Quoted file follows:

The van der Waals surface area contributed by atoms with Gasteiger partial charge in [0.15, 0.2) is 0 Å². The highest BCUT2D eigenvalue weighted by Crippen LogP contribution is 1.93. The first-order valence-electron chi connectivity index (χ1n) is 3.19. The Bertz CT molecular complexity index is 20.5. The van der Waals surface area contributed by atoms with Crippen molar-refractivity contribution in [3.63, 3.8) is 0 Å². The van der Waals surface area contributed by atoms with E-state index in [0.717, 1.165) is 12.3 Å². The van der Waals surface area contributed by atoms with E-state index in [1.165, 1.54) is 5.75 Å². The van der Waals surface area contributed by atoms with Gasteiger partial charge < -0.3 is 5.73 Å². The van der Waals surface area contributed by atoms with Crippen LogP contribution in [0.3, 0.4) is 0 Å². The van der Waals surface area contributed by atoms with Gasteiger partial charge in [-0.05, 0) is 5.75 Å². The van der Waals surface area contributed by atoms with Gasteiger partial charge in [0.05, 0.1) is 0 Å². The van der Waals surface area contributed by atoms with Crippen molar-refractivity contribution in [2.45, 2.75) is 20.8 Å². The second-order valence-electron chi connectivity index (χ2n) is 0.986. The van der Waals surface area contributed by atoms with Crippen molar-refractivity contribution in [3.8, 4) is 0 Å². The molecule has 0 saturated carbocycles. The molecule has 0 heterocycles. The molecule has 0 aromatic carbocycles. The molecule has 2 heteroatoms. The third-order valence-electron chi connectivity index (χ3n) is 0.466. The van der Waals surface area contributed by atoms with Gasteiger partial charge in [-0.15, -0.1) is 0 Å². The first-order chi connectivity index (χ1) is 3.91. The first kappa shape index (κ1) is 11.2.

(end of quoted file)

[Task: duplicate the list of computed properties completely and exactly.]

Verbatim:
The van der Waals surface area contributed by atoms with Gasteiger partial charge in [0.15, 0.2) is 0 Å². The highest BCUT2D eigenvalue weighted by Crippen LogP contribution is 1.93. The first-order valence-electron chi connectivity index (χ1n) is 3.19. The Bertz CT molecular complexity index is 20.5. The van der Waals surface area contributed by atoms with Crippen molar-refractivity contribution in [3.63, 3.8) is 0 Å². The van der Waals surface area contributed by atoms with E-state index in [0.717, 1.165) is 12.3 Å². The van der Waals surface area contributed by atoms with E-state index in [1.165, 1.54) is 5.75 Å². The van der Waals surface area contributed by atoms with Gasteiger partial charge < -0.3 is 5.73 Å². The van der Waals surface area contributed by atoms with Crippen LogP contribution in [0.3, 0.4) is 0 Å². The van der Waals surface area contributed by atoms with Gasteiger partial charge in [-0.05, 0) is 5.75 Å². The van der Waals surface area contributed by atoms with Gasteiger partial charge in [0.05, 0.1) is 0 Å². The van der Waals surface area contributed by atoms with Crippen molar-refractivity contribution in [2.45, 2.75) is 20.8 Å². The second-order valence-electron chi connectivity index (χ2n) is 0.986. The van der Waals surface area contributed by atoms with Crippen molar-refractivity contribution in [3.8, 4) is 0 Å². The molecule has 0 saturated carbocycles. The molecule has 0 heterocycles. The molecule has 0 aromatic carbocycles. The molecule has 2 heteroatoms. The third-order valence-electron chi connectivity index (χ3n) is 0.466. The van der Waals surface area contributed by atoms with Gasteiger partial charge in [-0.15, -0.1) is 0 Å². The first-order chi connectivity index (χ1) is 3.91. The first kappa shape index (κ1) is 11.2.